The Irish High Court recently, for the first time, recognised and gave effect to a Swiss law insolvency and restructuring process that had been commenced in Switzerland in respect of a Swiss company.
Within the European Union the recognition of international and cross-border insolvency processes has been harmonised and regulated by the EU Insolvency Regulation for well over a decade. However, neither the EU Insolvency Regulation nor the Recast Insolvency Regulation (that will come into effect in 2017) applies to insolvency processes that are commenced in jurisdictions located outside the EU such as Switzerland. In such cases, it is necessary for the relevant parties to apply to the High Court for recognition of the foreign process and to rely upon the High Court’s inherent common law jurisdiction to recognise equivalent personal and corporate non-EU insolvency processes.
This particular case involved Valartis Group AG (the “Company”), which is the parent company of an international banking and finance group. In November 2015, following an earlier Swiss law provisional restructuring process, the court in Switzerland granted the Company a Swiss law definitive six month moratorium (the “Definitive Moratorium”) and appointed an administrator to the Company for the purpose of facilitating a potential composition or arrangement with its creditors.
The effect of the Definitive Moratorium was to prohibit any enforcement action against the Company by its creditors during its six month duration and to stay any existing legal proceedings. Such protection is similar to the protection afforded to a company in examinership under Irish law. In addition, the Swiss law insolvency and restructuring process enjoyed other similarities with examinership, including a similar overarching purpose and the appointment of a third party to administer the process.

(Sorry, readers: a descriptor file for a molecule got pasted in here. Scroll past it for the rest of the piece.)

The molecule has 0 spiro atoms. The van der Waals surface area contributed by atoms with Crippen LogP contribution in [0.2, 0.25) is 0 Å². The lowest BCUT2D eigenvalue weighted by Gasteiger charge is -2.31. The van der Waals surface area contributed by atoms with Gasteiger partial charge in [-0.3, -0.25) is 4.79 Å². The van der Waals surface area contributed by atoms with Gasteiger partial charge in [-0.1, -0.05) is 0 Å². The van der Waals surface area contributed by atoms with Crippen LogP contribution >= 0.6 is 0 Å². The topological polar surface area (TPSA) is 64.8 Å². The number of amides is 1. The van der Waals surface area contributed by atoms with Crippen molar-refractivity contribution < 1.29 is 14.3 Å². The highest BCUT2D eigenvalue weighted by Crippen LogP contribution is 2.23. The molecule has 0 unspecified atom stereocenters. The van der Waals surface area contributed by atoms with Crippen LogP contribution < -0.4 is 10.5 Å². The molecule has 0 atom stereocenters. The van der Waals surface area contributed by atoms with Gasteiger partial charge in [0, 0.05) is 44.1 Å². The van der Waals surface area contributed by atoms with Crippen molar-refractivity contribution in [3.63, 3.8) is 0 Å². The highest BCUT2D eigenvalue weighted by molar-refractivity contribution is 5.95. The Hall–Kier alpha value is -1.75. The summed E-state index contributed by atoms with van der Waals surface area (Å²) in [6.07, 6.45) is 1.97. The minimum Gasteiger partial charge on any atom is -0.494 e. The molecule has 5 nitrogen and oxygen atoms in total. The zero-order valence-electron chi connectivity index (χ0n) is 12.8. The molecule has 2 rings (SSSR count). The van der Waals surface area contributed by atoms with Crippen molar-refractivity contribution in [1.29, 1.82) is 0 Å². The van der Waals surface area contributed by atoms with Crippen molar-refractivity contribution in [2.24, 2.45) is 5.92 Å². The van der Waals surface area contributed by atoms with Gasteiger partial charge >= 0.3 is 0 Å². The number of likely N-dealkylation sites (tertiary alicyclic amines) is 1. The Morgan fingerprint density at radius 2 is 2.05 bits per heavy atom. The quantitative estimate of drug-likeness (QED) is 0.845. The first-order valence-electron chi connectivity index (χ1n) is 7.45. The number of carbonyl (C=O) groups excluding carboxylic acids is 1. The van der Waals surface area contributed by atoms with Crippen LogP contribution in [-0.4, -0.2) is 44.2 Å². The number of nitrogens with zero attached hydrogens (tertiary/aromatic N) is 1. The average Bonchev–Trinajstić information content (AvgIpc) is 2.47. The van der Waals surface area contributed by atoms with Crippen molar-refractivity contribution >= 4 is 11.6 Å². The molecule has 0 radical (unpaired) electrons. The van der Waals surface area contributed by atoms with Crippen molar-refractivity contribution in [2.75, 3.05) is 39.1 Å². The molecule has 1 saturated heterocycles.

Due to the Company’s links to Ireland, the Company applied to the High Court in December 2015 to have the “Swiss Order” granting the Definitive Moratorium and appointing the Administrator recognised and given effect under Irish law. Following an application to the High Court that was founded upon the similarities between the Swiss law process and examinership, the High Court recognised the Swiss Order. In particular, the High Court recognised and gave effect to the protection afforded by the Definitive Moratorium to the Company including the restriction on any creditor issuing any debt recovery proceedings or excising any legal rights against the Company under Irish law.
The decision is an important illustration of the High Court’s jurisdiction to recognise non-EU insolvency and restructuring proceedings. In particular, it also addresses a degree of uncertainty regarding the recognition of Swiss insolvency law matters in Ireland following upon the 2012 Supreme Court judgment in the Flightlease (Ireland) Limited liquidation.
William Fry acted for the Company in the application.
Contributed by Ruairi Rynn